LETTERS TO THE EDITOR: Times have changed

To the editor:

Former Maine Governor Paul LePage gave a speech at Colby College last month. Their Diamond Auditorium was filled from the entrance to the speakers platform with students lined up holding signs expressing opinions on how to improve human conditions. Perhaps I was the only senior citizen there.

Mr. LePage traced his French-Canadian origins in Maine. He came from a large family and was on his own at age 11 when a business family, in Lewiston, took him in. He later took courses at Husson College, in Bangor. Upon graduation he was excused the balance of his tuition for the many ways he benefited the school through clubs and extracurricular activities.

During my lifetime, there have been many changes. Millionaires have become billionaires. An Indian chief once said, “White man is good at making things, but poor at distributing them.”

In the workforce women holding jobs now outnumber men. Competition has replaced cooperation, and children suffer most from the discord and neglect.

Regarding sexual orientation, men differ from women. Diversity advances a species. Darwin called this natural selection. Same sex stems from the dysfunctional family with delinquent fathers, single mothers, and both parents at jobs. Just consider the vices that can infiltrate a home at electronic speeds.

Drugs are more readily available, both legal and illegal. The network of interstate highways has made criminal activity profitable. Also, there is the violence due to the availability of hand guns and assault rifles. A lack of human values is a factor.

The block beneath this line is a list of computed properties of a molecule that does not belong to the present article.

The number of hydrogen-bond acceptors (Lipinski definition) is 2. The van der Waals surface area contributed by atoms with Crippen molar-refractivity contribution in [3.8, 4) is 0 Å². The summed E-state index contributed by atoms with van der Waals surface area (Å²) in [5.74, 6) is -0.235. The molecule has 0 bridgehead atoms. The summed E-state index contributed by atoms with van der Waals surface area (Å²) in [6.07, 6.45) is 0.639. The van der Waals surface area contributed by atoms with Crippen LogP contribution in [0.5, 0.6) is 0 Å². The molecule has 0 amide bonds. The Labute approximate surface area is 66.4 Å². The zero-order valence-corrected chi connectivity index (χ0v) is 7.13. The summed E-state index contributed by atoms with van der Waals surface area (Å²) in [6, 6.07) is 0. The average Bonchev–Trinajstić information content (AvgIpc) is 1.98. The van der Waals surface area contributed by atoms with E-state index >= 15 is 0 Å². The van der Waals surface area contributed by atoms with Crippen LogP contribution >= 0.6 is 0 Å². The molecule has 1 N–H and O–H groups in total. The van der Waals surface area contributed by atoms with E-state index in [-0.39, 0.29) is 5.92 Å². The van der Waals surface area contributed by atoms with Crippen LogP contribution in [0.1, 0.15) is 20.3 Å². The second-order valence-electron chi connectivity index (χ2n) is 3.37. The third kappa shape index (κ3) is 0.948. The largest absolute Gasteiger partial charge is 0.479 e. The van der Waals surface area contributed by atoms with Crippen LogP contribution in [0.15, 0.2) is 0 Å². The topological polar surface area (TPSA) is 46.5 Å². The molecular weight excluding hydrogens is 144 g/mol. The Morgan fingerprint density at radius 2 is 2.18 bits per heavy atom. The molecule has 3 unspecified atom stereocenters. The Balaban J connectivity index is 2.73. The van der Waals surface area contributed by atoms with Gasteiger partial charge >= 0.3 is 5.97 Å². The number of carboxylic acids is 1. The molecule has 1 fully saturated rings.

A house divided and vacant will not endure. As there are rules for driving, so there are rules of a higher order. These make for a successful lifestyle regardless of rank.

Abraham Lincoln was born into poverty. He learned to read and write from a Bible with help from his stepmother. As a young man, he studied law from borrowed law books to pass the bar exam in Illinois. He served twice in the legislature there. Twice he was elected president of the United States. From reporters, much of his home spun humor and wit has been recorded. “No one is poor who had a godly mother.” He stood six foot four inches tall. When asked he was known to say, “A man stands tallest on his knees.”

Russell Vesecky
Waterville

 
 

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